Letter from Bali – IV – Borneo
A month since the last update and while Indonesian mail does move at its own pace, I have other excuses. Dreadful Vancouver weather would be of no concern to me except that our house was flooded as a result, three feet of muddy water in the basement, and since all our worldly belongings were stacked in cardboard boxes down there, this was not good news. My thanks again to all who helped in the weeks it took to shovel and clean and restore the place to normality.
Back in Bali there were 24 hours to rest up before it was back to the airport and off with the tribe into the wilds of Borneo!
Our goal was Tanjung Puting National Park which lies on a peninsula in Central Kalimantan that thrusts out into the Java Sea. This is the Indonesian side of the island of Borneo (practically uninhabited by local standards with a population of only 20 million). Camp Leakey is 30 KM up the Sekonyer river, the road into the park, and consists of an Orangutan research and rehabilitation station which is financed entirely by charitable donation. Their site can be found here.
The Sekonyer is a tributary of the much larger Kumai River. In the town of Kumai, near the mouth of the river, tour companies have established a four day boat route to please the tourist eco-trade. From the same dock craft leave stocked with provisions for illegal mines that threaten the same habitat! A bit more of that at the end.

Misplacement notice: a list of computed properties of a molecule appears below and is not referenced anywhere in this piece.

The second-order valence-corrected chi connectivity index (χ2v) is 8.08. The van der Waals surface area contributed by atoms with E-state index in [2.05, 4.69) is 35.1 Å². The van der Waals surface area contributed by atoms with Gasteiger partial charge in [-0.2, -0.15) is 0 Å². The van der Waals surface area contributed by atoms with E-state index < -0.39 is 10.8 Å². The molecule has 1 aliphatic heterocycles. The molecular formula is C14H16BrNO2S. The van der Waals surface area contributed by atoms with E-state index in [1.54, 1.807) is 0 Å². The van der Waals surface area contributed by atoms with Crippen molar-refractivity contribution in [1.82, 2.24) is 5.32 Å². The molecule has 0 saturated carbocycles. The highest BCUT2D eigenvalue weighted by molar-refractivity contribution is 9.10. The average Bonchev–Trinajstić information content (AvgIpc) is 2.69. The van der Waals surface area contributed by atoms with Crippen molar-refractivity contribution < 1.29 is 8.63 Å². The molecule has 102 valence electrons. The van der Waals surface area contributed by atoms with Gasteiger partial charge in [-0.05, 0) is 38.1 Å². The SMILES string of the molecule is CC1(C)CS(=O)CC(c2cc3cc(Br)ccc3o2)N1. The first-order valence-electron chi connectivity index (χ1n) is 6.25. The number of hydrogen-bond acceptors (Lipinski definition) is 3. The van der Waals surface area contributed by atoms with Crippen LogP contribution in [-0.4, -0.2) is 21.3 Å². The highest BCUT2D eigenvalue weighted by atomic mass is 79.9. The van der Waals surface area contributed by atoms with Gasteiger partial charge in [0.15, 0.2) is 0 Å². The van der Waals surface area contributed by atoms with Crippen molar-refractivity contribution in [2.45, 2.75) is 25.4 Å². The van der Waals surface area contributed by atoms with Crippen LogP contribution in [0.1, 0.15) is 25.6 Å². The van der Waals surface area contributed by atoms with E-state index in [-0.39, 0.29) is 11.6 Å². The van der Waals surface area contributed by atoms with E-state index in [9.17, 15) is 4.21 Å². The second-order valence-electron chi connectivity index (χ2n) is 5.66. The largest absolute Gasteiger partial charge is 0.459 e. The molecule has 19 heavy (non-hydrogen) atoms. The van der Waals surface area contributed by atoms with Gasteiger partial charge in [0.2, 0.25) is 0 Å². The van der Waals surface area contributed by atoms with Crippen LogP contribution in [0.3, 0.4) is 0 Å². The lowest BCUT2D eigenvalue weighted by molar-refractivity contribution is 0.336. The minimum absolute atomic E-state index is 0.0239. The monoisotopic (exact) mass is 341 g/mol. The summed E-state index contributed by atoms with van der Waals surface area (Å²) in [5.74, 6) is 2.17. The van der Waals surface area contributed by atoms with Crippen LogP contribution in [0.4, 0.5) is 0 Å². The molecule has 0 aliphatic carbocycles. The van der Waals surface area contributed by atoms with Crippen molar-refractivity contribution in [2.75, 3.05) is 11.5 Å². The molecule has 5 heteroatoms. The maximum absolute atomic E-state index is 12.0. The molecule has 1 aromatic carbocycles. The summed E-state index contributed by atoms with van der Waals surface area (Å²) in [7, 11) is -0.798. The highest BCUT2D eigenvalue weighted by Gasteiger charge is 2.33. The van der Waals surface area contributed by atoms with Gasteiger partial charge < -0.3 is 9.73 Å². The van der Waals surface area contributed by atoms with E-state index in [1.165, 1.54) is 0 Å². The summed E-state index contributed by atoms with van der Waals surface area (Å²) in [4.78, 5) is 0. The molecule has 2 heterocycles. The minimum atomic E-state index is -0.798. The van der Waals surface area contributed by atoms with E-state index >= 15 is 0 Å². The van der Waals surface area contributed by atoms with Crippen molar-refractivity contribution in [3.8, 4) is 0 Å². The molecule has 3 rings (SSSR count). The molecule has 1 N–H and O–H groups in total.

We flew Trigana Air (motto: ‘Safety is reasonable!’ – hooray for that!) into the town of Pangkalan Bun, a short car ride then took us through a commando base to Kumai where we were introduced to our home for the next four days – the M/V “Monkey Mover”. It actually didn’t have a name, which is a cunning ploy to avoid citations. The holes in the thing were stopped with pages from the International Maritime Safety Code which was the only thing the captain had apparently used it for. The rails were two feet high where there were rails at all (we had 6 children on board in crocodile infested waters), there was no life ring or life jackets (we did have that bit corrected before leaving) or life boat or ship’s radio or fire extinguisher. These features did not distinguish the craft on those waters – on the contrary, she was the largest and most sturdy and seaworthy of all the tourist boats we saw! It is all a matter of expectation in Indonesia – expect a fair chance of survival and everything else is a charm! Ten of us and five crew would live on her, sleep on deck under mosquito nets and dine and wash and play for the next four days as we putt putted along, up and into the Borneo jungle.
Home sweet home.
The mighty Sekonyer. The crocodiles come at no extra cost. Swim at your peril, the last tourist eaten was in 2002 – an Austrian! Our guide was present during the incident – “How bad was it, Putue?” “A tragedy. He hadn’t paid anything up front.”
Law and order, such as it is.
A standard tourist boat (they have windows, lucky lucky buggers!).